Māhū in traditional Hawaiian or Kanaka Maoli and Tahitian or Maohi cultures are third gender persons with traditional roles within Kanaka Maoli and Maohi society, similar to Tongan fakaleiti and Samoan fa'afafine and analogous to the Neapolitan femminiello.
In modern-day Hawaii, it is a commonly used slang word for transgender persons and incorrectly used to refer to homosexual people, namely feminine or flamboyant gay men.
References and sources
- Eisenman, Stephen F., (1999). Gauguin's Skirt. London: wikipedia:Thames and Hudson. ISBN 978-0500280386.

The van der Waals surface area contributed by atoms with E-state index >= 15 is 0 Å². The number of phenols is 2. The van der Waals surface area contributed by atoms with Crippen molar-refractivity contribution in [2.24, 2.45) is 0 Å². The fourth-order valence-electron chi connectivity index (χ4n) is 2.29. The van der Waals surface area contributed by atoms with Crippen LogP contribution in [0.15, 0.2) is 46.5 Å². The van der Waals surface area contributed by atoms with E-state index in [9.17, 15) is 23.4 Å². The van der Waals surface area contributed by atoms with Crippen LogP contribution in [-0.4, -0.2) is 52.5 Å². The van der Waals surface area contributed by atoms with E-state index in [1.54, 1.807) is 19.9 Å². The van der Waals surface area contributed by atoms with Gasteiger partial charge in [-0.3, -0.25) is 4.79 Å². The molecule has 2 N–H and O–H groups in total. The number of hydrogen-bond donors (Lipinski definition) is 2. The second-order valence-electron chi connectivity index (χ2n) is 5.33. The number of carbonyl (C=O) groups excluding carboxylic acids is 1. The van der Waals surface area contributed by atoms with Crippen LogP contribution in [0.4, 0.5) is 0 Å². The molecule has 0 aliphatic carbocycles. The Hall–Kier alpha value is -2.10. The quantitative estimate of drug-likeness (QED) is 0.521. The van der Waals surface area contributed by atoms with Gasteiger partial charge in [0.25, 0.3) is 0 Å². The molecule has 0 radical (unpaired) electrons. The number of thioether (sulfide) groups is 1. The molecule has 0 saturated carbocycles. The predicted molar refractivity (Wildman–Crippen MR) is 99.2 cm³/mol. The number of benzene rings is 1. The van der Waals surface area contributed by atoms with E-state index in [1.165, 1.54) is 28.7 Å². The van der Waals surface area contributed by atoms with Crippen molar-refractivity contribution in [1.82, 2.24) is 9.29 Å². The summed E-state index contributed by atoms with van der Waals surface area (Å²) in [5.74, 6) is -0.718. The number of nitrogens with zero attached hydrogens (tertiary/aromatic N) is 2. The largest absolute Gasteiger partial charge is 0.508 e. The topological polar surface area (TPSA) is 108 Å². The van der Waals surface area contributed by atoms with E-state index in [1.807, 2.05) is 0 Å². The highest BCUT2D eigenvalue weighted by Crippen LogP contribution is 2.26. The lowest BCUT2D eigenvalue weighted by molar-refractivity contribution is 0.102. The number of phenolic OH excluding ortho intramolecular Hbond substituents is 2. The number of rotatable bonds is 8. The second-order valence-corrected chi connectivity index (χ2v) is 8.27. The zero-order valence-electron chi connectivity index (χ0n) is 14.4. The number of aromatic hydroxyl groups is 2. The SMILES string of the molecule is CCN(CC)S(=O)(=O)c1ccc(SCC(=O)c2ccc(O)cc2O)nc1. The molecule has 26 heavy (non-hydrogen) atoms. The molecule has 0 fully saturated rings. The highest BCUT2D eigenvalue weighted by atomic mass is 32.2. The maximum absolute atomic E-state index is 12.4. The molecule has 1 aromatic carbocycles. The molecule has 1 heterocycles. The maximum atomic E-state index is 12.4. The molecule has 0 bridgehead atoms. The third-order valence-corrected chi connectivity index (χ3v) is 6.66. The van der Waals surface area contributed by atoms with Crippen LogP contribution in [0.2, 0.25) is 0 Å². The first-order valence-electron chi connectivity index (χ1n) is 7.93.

- Kumu Hina - A Place in the Middle - Website for award-winning 2015 PBS/Independent Lens documentary about Native Hawaiian māhū and honored kumu (teacher), cultural practitioner, and community leader.
- Interview with Kanaka Maoli (Native Hawaiian) Mahu: Hinaleimoana Wong
- A book of interest is 'O Au No Keia: Voices from Hawai'i's Mahu and Transgender Communities, by Andrew Matzner (2001).
- Cocoa Chandelier 
- Like a Lady in Polynesia